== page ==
Abstract: In this paper we use a relatively new panel data quantile regression technique to examine native-immigrant earnings differentials 1) throughout the conditional wage distribution, and 2) controlling for individual heterogeneity. No previous papers have simultaneously considered these factors. We focus on both women and men, using longitudinal data from the PSID and the BHPS. We show that country of origin, country of residence, and gender are all important determinants of the earnings differential. For instance, a large wage penalty occurs in the U.S. among female immigrants from non-English speaking countries, and the penalty is most negative among the lowest (conditional) wages. On the other hand, women in Britain experience hardly any immigrant-native wage differential. We find evidence suggesting that immigrant men in the U.S. and the U.K. earn lower wages, but the most significant results are found for British workers emigrating from non-English speaking countries. The various differentials we report in this paper reveal the value of combining quantile regression with controls for individual heterogeneity in better understanding immigrant wage effects.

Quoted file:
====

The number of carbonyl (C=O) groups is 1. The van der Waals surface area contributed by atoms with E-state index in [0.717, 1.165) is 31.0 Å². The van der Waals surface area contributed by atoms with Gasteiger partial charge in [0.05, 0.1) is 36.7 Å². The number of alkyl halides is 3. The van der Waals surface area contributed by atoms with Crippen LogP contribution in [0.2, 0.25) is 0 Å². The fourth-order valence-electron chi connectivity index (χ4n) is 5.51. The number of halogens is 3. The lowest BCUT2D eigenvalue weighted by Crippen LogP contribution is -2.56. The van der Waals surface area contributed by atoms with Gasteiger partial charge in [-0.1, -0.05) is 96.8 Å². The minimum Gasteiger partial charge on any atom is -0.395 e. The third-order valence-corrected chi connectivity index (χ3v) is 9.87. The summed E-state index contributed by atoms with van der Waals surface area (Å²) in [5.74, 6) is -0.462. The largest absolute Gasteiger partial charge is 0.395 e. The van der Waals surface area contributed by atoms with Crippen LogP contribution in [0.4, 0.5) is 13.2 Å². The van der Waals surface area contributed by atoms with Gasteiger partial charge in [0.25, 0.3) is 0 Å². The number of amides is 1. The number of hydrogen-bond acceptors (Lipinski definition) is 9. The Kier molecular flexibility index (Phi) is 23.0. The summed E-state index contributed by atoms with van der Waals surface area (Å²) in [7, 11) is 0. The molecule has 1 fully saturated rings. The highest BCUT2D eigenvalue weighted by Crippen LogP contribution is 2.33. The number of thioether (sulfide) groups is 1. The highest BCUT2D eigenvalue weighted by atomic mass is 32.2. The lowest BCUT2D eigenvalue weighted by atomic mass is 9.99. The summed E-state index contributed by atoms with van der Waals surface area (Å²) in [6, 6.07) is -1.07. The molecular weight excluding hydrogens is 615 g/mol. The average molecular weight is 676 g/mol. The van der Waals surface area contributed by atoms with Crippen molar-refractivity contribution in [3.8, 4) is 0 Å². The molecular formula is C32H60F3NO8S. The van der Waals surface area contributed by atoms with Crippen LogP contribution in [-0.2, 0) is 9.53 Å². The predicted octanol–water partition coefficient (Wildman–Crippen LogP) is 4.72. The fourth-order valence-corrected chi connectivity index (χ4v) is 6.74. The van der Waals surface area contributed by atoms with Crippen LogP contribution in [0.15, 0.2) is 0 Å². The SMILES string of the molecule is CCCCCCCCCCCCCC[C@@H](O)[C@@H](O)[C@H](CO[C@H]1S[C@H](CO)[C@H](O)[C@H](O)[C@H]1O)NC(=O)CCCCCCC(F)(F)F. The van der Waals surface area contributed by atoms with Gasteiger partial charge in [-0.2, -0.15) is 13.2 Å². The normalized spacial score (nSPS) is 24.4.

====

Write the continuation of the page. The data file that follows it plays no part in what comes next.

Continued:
Keywords: immigrants, earnings, quantile regression, panel data
    JEL: J31 J61 C21 C23
    Date: 2010–10
  9. By: Alberto Nucciarelli; Bert M. Sadowski; Paola O. Achard